New health claim boost: Ginseng recognised for improving bone health in South Korea

By Tingmin Koe contact

- Last updated on GMT

Health supplements containing ginseng sold in South Korea can now make the claim of improving bone health. ©Getty Images
Health supplements containing ginseng sold in South Korea can now make the claim of improving bone health. ©Getty Images

Related tags: South korea, Ginseng, Bone health

Health supplements containing ginseng can now make the claim of improving bone health when selling the products in South Korea.

South Korea’s Ministry of Food and Drug Safety (MFDS) made the announcement this month, adding that ginseng has been previously recognised for its ability in improving immune health and relieving fatigue.

This means that ginseng can now be attached with three different health claims 1) improving bone health, 2) improving immune health, and 3) fatigue relieving when used in health functional food. 

To use ginseng as a functional raw material for improving bone health, the extract should contain 25mg of ginsenoside Rg1 and Rb 1 combined.

The announcement comes after research validating ginseng’s bone health improving function was presented.

Led by South Korea’s Rural Development Administration (RDA), findings of the 12-week long research were published ​on July 27.

Ninety women over the age of 40 were divided into three groups during the study conducted last year.

One group took 1g of ginseng extract each day, the other took 3g, while the control group took placebo.

A comparison of the osteocalcin levels – a marker of bone formation – showed that the groups consuming ginseng extract had a 11.6-fold increase in osteocalcin as compared to the control group.

The group consuming ginseng also had a three-fold increase in their calcium level.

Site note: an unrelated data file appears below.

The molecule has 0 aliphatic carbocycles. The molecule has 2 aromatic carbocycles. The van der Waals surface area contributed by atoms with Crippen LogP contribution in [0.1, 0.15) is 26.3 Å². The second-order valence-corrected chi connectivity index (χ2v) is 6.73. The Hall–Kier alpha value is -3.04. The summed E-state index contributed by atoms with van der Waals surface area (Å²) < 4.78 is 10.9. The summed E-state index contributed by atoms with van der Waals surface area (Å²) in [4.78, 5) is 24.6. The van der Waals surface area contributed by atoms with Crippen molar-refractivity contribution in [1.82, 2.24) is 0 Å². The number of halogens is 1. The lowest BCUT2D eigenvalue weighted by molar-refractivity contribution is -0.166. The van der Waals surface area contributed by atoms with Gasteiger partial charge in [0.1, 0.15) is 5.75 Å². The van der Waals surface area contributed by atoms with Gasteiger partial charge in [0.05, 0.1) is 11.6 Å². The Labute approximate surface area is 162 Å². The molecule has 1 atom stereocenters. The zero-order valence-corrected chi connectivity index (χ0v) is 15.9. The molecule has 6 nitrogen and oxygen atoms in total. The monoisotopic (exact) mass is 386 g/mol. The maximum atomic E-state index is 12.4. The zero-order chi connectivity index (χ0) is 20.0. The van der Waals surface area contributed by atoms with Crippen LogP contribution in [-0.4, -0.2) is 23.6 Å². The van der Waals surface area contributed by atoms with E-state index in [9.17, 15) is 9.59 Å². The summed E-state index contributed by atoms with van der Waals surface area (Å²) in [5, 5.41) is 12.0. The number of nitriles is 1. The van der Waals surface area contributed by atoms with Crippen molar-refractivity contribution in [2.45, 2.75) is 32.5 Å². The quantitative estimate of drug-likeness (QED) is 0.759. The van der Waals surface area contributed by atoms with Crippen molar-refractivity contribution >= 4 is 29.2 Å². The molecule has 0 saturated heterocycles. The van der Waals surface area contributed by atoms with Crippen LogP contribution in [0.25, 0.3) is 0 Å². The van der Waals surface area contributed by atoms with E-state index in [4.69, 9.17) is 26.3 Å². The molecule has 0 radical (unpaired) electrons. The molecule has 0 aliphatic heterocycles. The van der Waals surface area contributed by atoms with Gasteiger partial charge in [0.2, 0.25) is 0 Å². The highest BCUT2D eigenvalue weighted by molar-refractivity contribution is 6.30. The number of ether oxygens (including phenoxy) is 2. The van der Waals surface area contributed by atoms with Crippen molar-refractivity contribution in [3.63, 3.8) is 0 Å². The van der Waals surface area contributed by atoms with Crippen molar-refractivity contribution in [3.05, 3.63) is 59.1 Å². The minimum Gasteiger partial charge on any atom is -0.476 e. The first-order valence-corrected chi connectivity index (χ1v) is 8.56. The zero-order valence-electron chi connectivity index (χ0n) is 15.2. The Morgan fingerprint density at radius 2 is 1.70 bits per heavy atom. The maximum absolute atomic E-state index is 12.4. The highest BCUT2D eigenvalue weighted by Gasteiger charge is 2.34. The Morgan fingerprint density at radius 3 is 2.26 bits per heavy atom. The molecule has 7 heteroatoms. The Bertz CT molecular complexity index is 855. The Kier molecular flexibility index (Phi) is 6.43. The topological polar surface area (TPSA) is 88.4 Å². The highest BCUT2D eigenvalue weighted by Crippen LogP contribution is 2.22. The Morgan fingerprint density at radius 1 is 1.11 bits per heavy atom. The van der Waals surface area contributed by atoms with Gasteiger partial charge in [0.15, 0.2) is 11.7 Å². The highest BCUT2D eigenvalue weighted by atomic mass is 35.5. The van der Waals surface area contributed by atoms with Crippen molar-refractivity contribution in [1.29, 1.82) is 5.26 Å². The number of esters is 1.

The WOMAC index, used to evaluate hip and knee osteoarthritis, also showed that the group taking 3g of ginseng extract per day had significant improvement as compared to the placebo.

Continuing research

The RDA would continue researching new functions of ginseng, as well as supporting the use of ginseng at the industrial scale, said Myeong Soo Kim, director of ginseng specialty at the National Academy of Horticultural Science at RDA.

“If ginseng, which is relatively undervalued as compared to red ginseng, is developed as a variety of health functional foods, it will greatly contribute to ginseng consumption,”​ Myeong said.

This is in line with the country’s overall strategy of promoting the exports of homegrown functional health foods, of which ginseng has been identified as one of them.

The MFDS earlier said support would be given to firms from July onwards for verification of the health functions of raw materials as well as providing technical support for manufacturing and safety evaluation.

The RDA had also conducted research on garlic and showed that it could lower cholesterol level. This in turn led to the recognition of garlic as a functional raw material for lowering cholesterol levels in 2014.

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